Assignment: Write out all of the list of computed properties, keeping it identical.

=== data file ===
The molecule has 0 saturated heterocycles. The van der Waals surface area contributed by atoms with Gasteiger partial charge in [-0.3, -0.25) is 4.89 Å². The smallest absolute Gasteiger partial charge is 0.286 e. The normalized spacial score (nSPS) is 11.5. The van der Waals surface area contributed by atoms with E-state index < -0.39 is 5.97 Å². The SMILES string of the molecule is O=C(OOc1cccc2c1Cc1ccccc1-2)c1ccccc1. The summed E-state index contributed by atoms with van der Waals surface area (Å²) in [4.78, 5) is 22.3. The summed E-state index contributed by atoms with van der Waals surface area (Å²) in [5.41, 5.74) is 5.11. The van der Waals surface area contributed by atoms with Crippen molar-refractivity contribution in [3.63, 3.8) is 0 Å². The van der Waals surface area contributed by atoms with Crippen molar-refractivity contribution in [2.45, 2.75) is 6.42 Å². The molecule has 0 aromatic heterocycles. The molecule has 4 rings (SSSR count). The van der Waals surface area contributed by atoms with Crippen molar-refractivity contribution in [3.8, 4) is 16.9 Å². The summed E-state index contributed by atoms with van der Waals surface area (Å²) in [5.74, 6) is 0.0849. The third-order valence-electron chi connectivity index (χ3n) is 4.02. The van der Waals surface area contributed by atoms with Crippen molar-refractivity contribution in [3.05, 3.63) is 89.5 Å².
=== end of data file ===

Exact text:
The molecule has 0 saturated heterocycles. The van der Waals surface area contributed by atoms with Gasteiger partial charge in [-0.3, -0.25) is 4.89 Å². The smallest absolute Gasteiger partial charge is 0.286 e. The normalized spacial score (nSPS) is 11.5. The van der Waals surface area contributed by atoms with E-state index < -0.39 is 5.97 Å². The SMILES string of the molecule is O=C(OOc1cccc2c1Cc1ccccc1-2)c1ccccc1. The summed E-state index contributed by atoms with van der Waals surface area (Å²) in [4.78, 5) is 22.3. The summed E-state index contributed by atoms with van der Waals surface area (Å²) in [5.41, 5.74) is 5.11. The van der Waals surface area contributed by atoms with Crippen molar-refractivity contribution in [3.63, 3.8) is 0 Å². The van der Waals surface area contributed by atoms with Crippen molar-refractivity contribution in [2.45, 2.75) is 6.42 Å². The molecule has 0 aromatic heterocycles. The molecule has 4 rings (SSSR count). The van der Waals surface area contributed by atoms with Crippen molar-refractivity contribution in [3.8, 4) is 16.9 Å². The summed E-state index contributed by atoms with van der Waals surface area (Å²) in [5.74, 6) is 0.0849. The third-order valence-electron chi connectivity index (χ3n) is 4.02. The van der Waals surface area contributed by atoms with Crippen molar-refractivity contribution in [3.05, 3.63) is 89.5 Å².